Perhaps the most telling point McCrann makes is that by 2017-18 — not that far away — with expenditure cuts of $15 billion and an increased tax take of $20 billion thanks to bracket creep, that year’s budget will still be in deficit despite a turnaround in the books in that year alone of $35 billion.

Let’s be clear: that $35 billion is a figure that would go directly onto the ballooning pile of national debt that didn’t even exist when Kevin Rudd won in 2007, and which already stands at $350 billion today.

It is also a direct result of Labor’s own economic management “prowess.”

No budget emergency? I think not.

Perception and reality are so often wildly divergent, and it is the case with this budget that as devilishly as Shorten and his ilk portray it, its actual effects will almost certainly be mild by comparison.

Warts and all, this budget deserves to be passed; the government was elected to govern, not to have the legislative requirements of meeting its overriding commitments gutted and thwarted.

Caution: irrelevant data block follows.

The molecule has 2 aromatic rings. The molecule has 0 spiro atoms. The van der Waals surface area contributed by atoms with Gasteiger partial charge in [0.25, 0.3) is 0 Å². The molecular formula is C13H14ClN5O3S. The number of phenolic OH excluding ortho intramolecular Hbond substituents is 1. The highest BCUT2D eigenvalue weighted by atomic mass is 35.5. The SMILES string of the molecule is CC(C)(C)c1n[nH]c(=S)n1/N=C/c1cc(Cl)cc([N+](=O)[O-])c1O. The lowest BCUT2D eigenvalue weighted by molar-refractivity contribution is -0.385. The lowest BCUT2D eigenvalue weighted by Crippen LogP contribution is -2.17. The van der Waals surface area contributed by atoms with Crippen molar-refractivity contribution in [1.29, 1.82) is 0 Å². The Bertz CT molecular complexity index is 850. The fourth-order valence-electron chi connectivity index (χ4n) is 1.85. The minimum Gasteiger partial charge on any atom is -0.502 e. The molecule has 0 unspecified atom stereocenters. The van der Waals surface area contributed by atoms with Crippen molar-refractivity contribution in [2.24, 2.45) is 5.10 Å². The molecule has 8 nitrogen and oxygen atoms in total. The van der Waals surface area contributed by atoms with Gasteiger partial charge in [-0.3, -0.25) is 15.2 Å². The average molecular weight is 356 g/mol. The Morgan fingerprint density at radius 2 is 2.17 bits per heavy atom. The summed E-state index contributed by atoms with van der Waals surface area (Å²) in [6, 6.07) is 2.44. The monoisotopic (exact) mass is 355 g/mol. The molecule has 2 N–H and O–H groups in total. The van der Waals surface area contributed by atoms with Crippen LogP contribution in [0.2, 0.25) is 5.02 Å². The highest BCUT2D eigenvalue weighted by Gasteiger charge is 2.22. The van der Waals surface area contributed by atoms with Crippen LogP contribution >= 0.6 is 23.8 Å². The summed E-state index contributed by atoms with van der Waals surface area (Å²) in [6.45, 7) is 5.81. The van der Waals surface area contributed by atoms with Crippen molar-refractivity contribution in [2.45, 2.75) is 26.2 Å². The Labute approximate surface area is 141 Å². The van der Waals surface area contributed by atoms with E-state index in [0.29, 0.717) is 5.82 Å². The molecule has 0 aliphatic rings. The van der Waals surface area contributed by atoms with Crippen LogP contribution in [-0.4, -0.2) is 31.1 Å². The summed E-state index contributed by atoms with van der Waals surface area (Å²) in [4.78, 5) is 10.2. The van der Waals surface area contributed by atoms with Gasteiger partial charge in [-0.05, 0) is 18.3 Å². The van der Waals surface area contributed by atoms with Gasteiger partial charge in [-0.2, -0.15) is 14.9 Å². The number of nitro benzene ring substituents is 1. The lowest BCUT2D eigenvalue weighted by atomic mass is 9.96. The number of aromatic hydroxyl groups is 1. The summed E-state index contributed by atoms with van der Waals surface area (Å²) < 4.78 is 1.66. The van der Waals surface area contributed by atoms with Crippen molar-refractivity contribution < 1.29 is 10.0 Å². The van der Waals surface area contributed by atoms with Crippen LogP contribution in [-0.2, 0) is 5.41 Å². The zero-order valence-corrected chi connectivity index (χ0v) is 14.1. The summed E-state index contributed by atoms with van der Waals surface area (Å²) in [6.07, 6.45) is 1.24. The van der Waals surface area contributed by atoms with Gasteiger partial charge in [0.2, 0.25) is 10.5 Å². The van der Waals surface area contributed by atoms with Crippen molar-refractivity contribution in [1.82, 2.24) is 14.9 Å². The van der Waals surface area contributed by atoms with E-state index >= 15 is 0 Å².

If the reality proves as bad as Shorten and others claim, the Liberals will be booted from office in a little over two years’ time, and the defeat will take many years to recover from.

Yet Labor cares only about power, not people; so blind and blithe is its lust to resume power at the earliest opportunity it would rather mortgage the country to the tune of hundreds of billions of additional dollars, ensuring the damage from its last stint in office cannot be undone, than to let those who were elected to do so get on with it.

The McCrann article makes a lot of good common sense. A deep breath and a reality check ought to halt the hysteria being whipped up by those with vested interests on the Left. Which is why — just like the “rock’n’roll detective” — his words, today, are an island of reality in a sea of diarrhoea.

 

 

Free Drug Trafficking Immigrant? Shorten Must Fire Burke

IN WHAT RANKS as one of the most brazen acts of political stupidity in some time, ALP frontbencher Tony Burke last month wrote to Immigration minister Scott Morrison “on behalf of a constituent” who sought the release of her partner: a serial importer and distributor of narcotics, who arrived in 2000 on a three-month visa, who has avoided deportation ever since. The drug peddler should be deported. Burke should either resign or be sacked.